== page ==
Follows Section 18 on Map 3
Any treatment plan must take into account such practical issues as estimated length of treatment, times of appointments, number of sessions per week, and payment. All of these may be limited by your availability, your fee, and your patient’s availability and financial resources. These issues need to be considered early on.
There are many ways payment can be arranged. Most private practice arrangements involve a fee for services, in which you are paid an hourly fee for sessions with the patient.
This means you have some kind of contractual understanding, whether it be formal or informal, verbal or written, for this patient alone or for a class of patients into which this patient falls.
The contract can be between you and the patient or you and the insurance or managed care company. Each possibility includes additional choices, as shown in the map Dealing with Fees.
Within that context, you need to gather information about the patient’s ability to pay. If payment will be made in part by an insurance company, you need sufficient information to be in contact with the company to determine eligibility and amount of coverage.
- Name of Patient
- Name of Insured
- Social Security Number or other identification number of Insured
- Date of Birth of Patient
- Name and telephone number of insurance company
- Name of patient’s plan, group
If the patient doesn’t have insurance with psychotherapy coverage or if the insurance doesn’t mandate your fee, you will need to discuss the fee with the patient.
More on contacting the patient’s insurance company and/or managed care company appears in Section 20.
Typically, arranging a time to meet will take some negotiating, as it affects the schedules of both you and your patient. How the patient deals with the limits of your schedule can sometimes give diagnostic information.
19c. Accessibility to Patient
Ideally, your office will be easy for your patient to get to. However, some people will travel great distances in adverse circumstances to make it to a therapy session. This may become an issue at the time of the first appointment, and possibly disrupting to treatment.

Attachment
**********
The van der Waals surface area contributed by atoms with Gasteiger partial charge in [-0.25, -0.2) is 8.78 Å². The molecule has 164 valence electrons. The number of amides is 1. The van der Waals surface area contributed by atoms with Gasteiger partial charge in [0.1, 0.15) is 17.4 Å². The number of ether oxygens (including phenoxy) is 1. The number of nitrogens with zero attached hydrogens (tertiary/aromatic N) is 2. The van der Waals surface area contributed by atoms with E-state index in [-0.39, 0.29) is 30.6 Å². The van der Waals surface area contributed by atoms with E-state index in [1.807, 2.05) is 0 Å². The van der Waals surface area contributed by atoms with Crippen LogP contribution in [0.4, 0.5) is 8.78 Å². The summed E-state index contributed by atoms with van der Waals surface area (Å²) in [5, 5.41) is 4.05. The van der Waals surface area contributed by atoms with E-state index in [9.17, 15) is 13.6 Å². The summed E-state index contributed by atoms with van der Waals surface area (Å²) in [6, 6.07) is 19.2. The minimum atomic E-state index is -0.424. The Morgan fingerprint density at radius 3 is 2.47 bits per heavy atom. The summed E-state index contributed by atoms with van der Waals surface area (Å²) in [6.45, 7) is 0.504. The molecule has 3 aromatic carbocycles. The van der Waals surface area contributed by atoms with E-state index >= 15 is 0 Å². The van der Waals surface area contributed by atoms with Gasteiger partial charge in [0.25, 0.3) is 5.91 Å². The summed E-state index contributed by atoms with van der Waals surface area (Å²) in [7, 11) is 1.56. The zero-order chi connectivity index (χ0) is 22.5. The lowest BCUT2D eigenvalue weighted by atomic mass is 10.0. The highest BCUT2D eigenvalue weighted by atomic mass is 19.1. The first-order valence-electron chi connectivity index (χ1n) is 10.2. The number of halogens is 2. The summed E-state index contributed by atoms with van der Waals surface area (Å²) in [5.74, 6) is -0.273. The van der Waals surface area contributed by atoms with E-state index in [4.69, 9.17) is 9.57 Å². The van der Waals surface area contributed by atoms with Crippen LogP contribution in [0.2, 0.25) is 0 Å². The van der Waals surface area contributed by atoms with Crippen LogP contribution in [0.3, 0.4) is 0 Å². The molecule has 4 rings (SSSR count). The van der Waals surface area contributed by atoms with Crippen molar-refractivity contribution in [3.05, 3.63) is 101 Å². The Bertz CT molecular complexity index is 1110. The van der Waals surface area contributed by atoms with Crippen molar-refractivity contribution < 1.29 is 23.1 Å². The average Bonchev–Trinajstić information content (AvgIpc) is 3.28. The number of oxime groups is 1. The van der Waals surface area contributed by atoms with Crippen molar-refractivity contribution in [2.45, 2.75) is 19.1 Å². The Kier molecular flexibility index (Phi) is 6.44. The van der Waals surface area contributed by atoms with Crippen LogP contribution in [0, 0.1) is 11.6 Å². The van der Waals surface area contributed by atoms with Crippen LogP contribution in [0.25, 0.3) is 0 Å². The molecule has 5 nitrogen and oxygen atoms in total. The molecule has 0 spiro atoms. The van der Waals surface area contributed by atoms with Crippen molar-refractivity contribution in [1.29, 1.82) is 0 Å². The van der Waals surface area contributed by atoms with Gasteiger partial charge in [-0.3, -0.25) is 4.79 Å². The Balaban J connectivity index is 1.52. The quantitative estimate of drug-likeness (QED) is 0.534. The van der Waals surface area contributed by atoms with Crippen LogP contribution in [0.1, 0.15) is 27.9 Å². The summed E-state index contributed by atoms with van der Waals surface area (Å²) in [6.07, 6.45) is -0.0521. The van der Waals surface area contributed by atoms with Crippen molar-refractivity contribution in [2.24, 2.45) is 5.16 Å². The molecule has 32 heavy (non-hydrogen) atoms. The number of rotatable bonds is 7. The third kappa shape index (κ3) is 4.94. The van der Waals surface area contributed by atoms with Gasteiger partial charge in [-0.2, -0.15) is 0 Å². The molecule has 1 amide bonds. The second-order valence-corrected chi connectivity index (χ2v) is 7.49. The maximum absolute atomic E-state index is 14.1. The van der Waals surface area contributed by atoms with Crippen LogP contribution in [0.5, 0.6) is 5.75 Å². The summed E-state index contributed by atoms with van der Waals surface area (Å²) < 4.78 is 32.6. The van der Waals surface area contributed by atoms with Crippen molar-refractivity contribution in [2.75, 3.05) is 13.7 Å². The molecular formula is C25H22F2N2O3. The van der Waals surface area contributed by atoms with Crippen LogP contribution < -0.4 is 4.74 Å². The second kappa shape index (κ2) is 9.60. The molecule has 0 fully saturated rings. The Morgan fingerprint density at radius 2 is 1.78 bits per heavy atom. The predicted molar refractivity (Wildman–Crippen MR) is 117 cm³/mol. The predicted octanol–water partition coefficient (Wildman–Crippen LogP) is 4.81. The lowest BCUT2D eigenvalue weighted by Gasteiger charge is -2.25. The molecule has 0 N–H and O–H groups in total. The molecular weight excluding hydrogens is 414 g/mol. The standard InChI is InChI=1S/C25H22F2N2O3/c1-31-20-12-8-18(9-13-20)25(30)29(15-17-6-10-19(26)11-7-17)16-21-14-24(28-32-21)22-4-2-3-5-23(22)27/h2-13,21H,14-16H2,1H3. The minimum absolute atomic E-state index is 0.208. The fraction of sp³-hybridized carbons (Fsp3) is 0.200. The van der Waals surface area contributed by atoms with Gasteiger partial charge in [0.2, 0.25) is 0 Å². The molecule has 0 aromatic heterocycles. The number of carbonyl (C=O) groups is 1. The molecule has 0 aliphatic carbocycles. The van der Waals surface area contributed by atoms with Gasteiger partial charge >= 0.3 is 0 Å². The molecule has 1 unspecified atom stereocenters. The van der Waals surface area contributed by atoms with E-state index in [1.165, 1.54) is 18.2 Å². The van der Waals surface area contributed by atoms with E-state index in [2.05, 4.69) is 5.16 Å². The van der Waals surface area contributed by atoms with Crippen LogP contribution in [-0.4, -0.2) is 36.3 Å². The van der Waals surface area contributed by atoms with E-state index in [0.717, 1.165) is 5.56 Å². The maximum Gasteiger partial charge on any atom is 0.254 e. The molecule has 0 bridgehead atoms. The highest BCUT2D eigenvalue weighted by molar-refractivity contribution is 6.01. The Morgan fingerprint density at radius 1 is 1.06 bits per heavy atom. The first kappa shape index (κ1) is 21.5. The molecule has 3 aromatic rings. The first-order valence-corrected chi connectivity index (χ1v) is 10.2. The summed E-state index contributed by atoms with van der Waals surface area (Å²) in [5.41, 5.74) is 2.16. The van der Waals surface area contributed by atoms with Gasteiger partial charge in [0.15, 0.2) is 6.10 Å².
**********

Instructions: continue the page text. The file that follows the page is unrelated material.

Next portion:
It can be a matter of concern with some patients, if they try to negotiate the terms of treatment based on the convenience of the travel to your office. Generally it’s a mistake to allow session frequency to depend on patient convenience in getting to you; and it can be a problem if the patient’s time availability leads to disrupting the session times for other patients or inconveniences you to the point of resentment.
One way to deal with this is to ask during the first session about the patient’s ability to get to you at the available time. If he/she has no problem, good. If there is a problem and you can resolve it, good. If not, it may be necessary to postpone treatment until the issue can be managed, or terminate, or send the person to another therapist.
19d. Dealing with Missed Appointments
It is generally desirable to have an understanding about how you will handle missed appointments from the beginning because it helps to set the frame for treatment and the tone for your relationship with the patient.
Here you have a choice – you can have a general policy that you announce during the first session, and then wait to see the patient’s reaction. There are many possibilities, including:
- Fix appoint times, and insist that the patient pays whether he/she comes or not. Some analysts have gone so far as to fix the times for the entire next year.
- Don’t charge if you get enough advance notice – some therapists require 24 hours’ notice, or 48, or a week.
- Make exceptions for unavoidable conflicts – a car accident on the way, or a flood that required the patient’s full attention.
- Make exceptions for minor conflicts – an appointment with another professional like a dentist, and warning.
- Allow a change of time whenever needed.
- Don’t charge if you are able to fill the time with another patient.
- Have different policies for different patients – possibly depending on the patient’s level of ego development.
You can also negotiate a – more or less unique – policy with each patient. It may be difficult keeping track of a lot of different policies, however.
Typically, in the past, therapists have charged for missed appointments. Insurance companies have understandably been unhappy at paying for sessions that the patient does not attend; one approach is to charge the patient a specified amount as the full fee for a missed session and not bill insurance.
Some managed care companies have mandated that no fee could be charged for missed appointments. This may encourage a cavalier attitude toward treatment in some patients – which may be part of the rationale for it.